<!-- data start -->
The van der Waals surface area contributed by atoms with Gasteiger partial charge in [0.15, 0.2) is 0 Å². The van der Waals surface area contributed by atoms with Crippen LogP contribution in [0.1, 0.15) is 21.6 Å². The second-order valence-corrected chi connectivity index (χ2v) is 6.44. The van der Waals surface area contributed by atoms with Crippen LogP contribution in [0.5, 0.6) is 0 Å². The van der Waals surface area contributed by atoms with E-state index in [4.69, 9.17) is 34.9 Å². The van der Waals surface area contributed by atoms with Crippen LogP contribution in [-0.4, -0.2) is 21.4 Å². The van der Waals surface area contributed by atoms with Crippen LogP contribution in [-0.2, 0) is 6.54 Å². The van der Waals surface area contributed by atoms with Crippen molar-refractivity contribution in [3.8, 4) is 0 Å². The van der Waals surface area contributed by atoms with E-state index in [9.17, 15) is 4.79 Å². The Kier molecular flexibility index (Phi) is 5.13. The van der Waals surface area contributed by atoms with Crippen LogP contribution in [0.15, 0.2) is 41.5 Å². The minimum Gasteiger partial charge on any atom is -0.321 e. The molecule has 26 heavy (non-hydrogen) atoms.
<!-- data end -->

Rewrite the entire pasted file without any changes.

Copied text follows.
The van der Waals surface area contributed by atoms with Gasteiger partial charge in [0.15, 0.2) is 0 Å². The van der Waals surface area contributed by atoms with Crippen LogP contribution in [0.1, 0.15) is 21.6 Å². The second-order valence-corrected chi connectivity index (χ2v) is 6.44. The van der Waals surface area contributed by atoms with Crippen LogP contribution in [0.5, 0.6) is 0 Å². The van der Waals surface area contributed by atoms with E-state index in [4.69, 9.17) is 34.9 Å². The van der Waals surface area contributed by atoms with Crippen LogP contribution in [-0.4, -0.2) is 21.4 Å². The van der Waals surface area contributed by atoms with Crippen LogP contribution in [-0.2, 0) is 6.54 Å². The van der Waals surface area contributed by atoms with Crippen molar-refractivity contribution in [3.8, 4) is 0 Å². The van der Waals surface area contributed by atoms with E-state index in [9.17, 15) is 4.79 Å². The Kier molecular flexibility index (Phi) is 5.13. The van der Waals surface area contributed by atoms with Crippen LogP contribution in [0.15, 0.2) is 41.5 Å². The minimum Gasteiger partial charge on any atom is -0.321 e. The molecule has 26 heavy (non-hydrogen) atoms.